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Roll on another few laps and we were approaching the last third. I’d slipped back a bit too far through not paying attention. Cyclingtips.com.au’s advice here is brilliant. If you’re not moving forwards, you’re going backwards (Well worth a read! –http://cyclingtips.com.au/2012/10/golden-rules-of-crit-racing). I set about working my way forwards again as the 5 laps to go board came out. By the start of the final lap I was well placed, probably on the edges of the top ten, until a crash blocked the road ahead of me. Those on the inside line got through unscathed but I’d lost all my momentum. A chase up the hill ensued but the top ten was out of reach by this point. A few caught me cresting the hill but I held off the remains of the bunch for what I think was 16th (results haven’t been posted yet). An improvement on last week, but a little disappointing as I’d felt good. Still, valuable training and another good chunk of miles in the legs.

Strava data below, complete with power data this time. Saying that though, the nature of the circuit throws out the averages.

https://www.strava.com/activities/251609098

Edit: I found this great video since the race (Courtesy of Thomas Willan: https://www.youtube.com/channel/UC9woSIYfS9EjG_-U3hBFCpg). Shows  I was further back than I thought at the end, lesson learned! Results are also in and I finished 14th rather than 16th.

East London Velo – Six days of winter Round 3

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Photos courtesy of Fadil Mokchane (www.twitter.com/fadilmokhchane)

After a pretty woeful attempt at racing in 2014 (Trinity Park was not kind to me!) I was determined to have a better year this year. I’ve been busy racking up the miles in horrendous weather and spending hours in November and December sweating on the rollers like a Polar bear in the Sahara. Part of my master plan was to race a few early season crits to see where I stood. East London Velo’s six days of winter is held on the daunting Hog Hill circuit and provides a 4ths only race and a 2/3/4 race over a six week series. Having read up on the circuit I was pretty nervous, like really nervous, images of being blown out the back on the first lap were filling my head and I really I didn’t fancy a two hour round trip for ten minutes of racing…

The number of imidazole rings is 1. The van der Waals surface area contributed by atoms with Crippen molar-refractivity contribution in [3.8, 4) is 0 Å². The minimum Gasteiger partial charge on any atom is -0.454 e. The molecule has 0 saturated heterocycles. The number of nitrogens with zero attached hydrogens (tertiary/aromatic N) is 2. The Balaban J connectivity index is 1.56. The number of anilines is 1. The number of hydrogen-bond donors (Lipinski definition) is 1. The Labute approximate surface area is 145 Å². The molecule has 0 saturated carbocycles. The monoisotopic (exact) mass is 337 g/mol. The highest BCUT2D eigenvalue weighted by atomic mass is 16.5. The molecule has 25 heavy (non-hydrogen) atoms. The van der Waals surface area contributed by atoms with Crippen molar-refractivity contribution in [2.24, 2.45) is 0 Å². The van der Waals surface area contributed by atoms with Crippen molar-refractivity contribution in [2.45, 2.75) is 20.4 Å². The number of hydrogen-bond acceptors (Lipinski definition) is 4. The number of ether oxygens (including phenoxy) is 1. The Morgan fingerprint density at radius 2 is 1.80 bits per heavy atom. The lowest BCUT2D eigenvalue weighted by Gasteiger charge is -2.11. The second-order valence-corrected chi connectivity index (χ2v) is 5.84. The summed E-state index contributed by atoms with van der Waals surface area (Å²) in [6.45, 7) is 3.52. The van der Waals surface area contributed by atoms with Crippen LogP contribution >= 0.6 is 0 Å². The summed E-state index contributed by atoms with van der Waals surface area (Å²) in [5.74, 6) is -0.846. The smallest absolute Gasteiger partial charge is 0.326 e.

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After a healthy dose of Rule 5 (not entirely self prescribed), I chose the second race of the series to be my debut. My bunch riding skills needed work and I still wasn’t sure whether I was fit enough but I joined 40-45 other chaps with nowhere better to be on a Saturday afternoon at Redbridge Cycling Centre. If nothing else this was reassurance that if I had lost my marbles, at least I wasn’t the only one. Sadly the notorious Hog Hill puncture fairy caught up with me and my first race of 2015 ended after five laps. I’d been warned it was terrible in the wet but hadn’t realised that I could take a lap out (to swap wheels) before getting back in the race. Lesson learnt for next time! Despite the brief time spent actually racing I’d felt pretty good and got round ok with the bunch.